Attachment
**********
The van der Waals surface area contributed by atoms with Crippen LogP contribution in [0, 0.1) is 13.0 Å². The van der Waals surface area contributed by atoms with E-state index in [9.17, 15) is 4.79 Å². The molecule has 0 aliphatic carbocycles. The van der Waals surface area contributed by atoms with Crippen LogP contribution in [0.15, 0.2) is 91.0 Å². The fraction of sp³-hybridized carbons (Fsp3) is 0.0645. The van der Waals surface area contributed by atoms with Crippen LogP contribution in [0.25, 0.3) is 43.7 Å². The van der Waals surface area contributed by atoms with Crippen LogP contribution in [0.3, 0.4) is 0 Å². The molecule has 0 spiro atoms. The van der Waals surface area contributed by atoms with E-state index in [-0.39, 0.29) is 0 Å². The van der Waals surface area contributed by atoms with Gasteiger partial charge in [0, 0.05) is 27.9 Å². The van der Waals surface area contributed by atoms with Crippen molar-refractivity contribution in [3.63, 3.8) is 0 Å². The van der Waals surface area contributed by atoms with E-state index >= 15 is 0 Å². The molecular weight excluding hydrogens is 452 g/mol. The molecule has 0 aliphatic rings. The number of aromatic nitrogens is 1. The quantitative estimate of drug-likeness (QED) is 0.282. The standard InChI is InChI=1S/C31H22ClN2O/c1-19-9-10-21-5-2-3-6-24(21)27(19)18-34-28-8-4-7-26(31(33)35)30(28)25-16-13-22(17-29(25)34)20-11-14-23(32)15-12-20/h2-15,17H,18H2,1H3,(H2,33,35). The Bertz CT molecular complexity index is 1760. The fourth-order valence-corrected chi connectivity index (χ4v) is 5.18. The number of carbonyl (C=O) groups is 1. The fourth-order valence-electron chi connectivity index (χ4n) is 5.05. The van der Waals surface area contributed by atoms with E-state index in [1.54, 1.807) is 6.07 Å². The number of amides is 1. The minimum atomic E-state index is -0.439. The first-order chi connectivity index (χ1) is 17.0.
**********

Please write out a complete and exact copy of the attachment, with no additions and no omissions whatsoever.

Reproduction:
The van der Waals surface area contributed by atoms with Crippen LogP contribution in [0, 0.1) is 13.0 Å². The van der Waals surface area contributed by atoms with E-state index in [9.17, 15) is 4.79 Å². The molecule has 0 aliphatic carbocycles. The van der Waals surface area contributed by atoms with Crippen LogP contribution in [0.15, 0.2) is 91.0 Å². The fraction of sp³-hybridized carbons (Fsp3) is 0.0645. The van der Waals surface area contributed by atoms with Crippen LogP contribution in [0.25, 0.3) is 43.7 Å². The van der Waals surface area contributed by atoms with Crippen LogP contribution in [0.3, 0.4) is 0 Å². The molecule has 0 spiro atoms. The van der Waals surface area contributed by atoms with E-state index in [-0.39, 0.29) is 0 Å². The van der Waals surface area contributed by atoms with Gasteiger partial charge in [0, 0.05) is 27.9 Å². The van der Waals surface area contributed by atoms with Crippen molar-refractivity contribution in [3.63, 3.8) is 0 Å². The van der Waals surface area contributed by atoms with E-state index >= 15 is 0 Å². The molecular weight excluding hydrogens is 452 g/mol. The molecule has 0 aliphatic rings. The number of aromatic nitrogens is 1. The quantitative estimate of drug-likeness (QED) is 0.282. The standard InChI is InChI=1S/C31H22ClN2O/c1-19-9-10-21-5-2-3-6-24(21)27(19)18-34-28-8-4-7-26(31(33)35)30(28)25-16-13-22(17-29(25)34)20-11-14-23(32)15-12-20/h2-15,17H,18H2,1H3,(H2,33,35). The Bertz CT molecular complexity index is 1760. The fourth-order valence-corrected chi connectivity index (χ4v) is 5.18. The number of carbonyl (C=O) groups is 1. The fourth-order valence-electron chi connectivity index (χ4n) is 5.05. The van der Waals surface area contributed by atoms with E-state index in [1.54, 1.807) is 6.07 Å². The number of amides is 1. The minimum atomic E-state index is -0.439. The first-order chi connectivity index (χ1) is 17.0.